So much plastic pours into the sea every year that species are now endemic to it. A new Guardian series looks at where it comes from, the harm it does and what can be done about it
By now, it is well known that the oceans swirl with plastic. More than 8m tonnes pour into the seas every year, spewed out via rivers, dumped along coastlines or abandoned by fishing vessels. Plastic even contaminates ocean air, where particles are kicked up by spray and then blown about the planet by the wind. In many places on Earth, it is literally raining – and snowing – plastic.
While most images of ocean pollution show plastic bottles bobbing on the surface or straws being yanked from turtles’ noses, these are misleading: bottles and straws make up only a fraction of the total.
That is why, in the coming months, the Guardian’s Seascape project will take a microscope to the ocean to find out exactly what is in this plastic avalanche, where it comes from, what harm it is doing – to marine life and to us – and what can still be done about it.
The type of plastic that proliferates through the different levels of the ocean ecosystem depends in large part on where you look. While bags and food wrappings dominate the shoreline, further out to sea it is abandoned fishing gear and plastic lids that choke the deeper waters.
Some of the sources of plastic are surprising, too: cigarette butts – yes, the filters are made largely of plastic – or sachets, those little packets for individual servings of ketchup or soap. Sachets, as Seascape reporter Karen McVeigh has exposed, are a huge pollution problem, particularly in Asia where they were presented by companies such as Unilever as a convenient way to dispense affordable products for those on low incomes. They have proved to be an intractable pollutant – tiny, difficult to collect and all but worthless to recycle.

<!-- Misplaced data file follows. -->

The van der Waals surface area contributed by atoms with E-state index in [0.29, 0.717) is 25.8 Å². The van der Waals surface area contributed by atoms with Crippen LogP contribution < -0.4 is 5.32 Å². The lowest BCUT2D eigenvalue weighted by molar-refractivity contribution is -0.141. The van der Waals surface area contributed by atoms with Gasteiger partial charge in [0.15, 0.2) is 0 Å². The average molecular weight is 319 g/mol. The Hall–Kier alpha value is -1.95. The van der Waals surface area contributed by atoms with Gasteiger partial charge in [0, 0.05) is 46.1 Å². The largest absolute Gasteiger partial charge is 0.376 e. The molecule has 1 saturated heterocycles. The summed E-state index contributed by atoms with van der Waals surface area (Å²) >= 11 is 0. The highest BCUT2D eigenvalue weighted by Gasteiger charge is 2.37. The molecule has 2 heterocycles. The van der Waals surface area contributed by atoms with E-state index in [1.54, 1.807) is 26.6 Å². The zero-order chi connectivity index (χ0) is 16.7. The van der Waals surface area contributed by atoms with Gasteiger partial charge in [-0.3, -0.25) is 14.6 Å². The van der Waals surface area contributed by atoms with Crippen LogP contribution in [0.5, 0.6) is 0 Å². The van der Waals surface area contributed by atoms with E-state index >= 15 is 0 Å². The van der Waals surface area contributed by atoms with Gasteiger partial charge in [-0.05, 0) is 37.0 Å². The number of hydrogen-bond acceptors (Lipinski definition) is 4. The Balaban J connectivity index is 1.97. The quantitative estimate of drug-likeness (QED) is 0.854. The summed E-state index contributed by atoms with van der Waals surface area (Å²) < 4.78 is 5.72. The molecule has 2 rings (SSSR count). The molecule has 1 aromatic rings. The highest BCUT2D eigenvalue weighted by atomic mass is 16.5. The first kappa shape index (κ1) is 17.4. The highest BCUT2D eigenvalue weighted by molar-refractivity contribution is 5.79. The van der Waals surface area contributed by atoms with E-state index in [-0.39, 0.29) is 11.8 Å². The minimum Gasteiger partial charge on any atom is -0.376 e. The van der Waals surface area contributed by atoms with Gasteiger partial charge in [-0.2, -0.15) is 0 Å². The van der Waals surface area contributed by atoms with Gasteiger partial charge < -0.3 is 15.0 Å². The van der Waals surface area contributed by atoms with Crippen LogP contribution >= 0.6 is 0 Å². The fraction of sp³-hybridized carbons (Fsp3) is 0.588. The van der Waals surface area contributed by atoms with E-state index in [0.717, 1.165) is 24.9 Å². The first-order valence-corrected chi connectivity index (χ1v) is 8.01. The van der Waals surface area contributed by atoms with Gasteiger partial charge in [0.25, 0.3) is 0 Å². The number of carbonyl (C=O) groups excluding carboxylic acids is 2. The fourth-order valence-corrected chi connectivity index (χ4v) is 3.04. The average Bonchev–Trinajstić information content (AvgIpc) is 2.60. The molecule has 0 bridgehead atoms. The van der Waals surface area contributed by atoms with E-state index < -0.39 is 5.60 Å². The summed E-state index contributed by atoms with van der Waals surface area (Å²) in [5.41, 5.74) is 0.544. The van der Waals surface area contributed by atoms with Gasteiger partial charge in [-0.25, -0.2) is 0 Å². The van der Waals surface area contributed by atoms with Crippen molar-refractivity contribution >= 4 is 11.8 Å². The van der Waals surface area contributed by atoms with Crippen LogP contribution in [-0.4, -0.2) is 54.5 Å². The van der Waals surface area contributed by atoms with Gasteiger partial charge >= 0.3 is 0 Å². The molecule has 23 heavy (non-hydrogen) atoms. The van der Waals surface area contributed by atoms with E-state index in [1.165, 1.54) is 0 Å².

Then there’s the vast, unseen churn of microplastics – trillions of tiny fibres, beads and shards. Plastic is now so fully integrated into the Earth’s water system that every week most people drink a credit card’s worth of it.
Microplastic itself has many sources. It comes from clothes fibres, swirling into the drain from washing machines. It comes from nurdles, the “Lego blocks” for bigger plastics that are frequently spilled accidentally in their billions from container ships, causing as much damage as oil spills (though still not yet classified as hazardous).
And it comes, in huge quantities (representing more than a quarter of all microplastic in the ocean), from tyre dust, the residue generated from synthetic rubbers, fillers and softeners as people drive their cars (or , to a lesser but still notable degree, bicycles) down the street.
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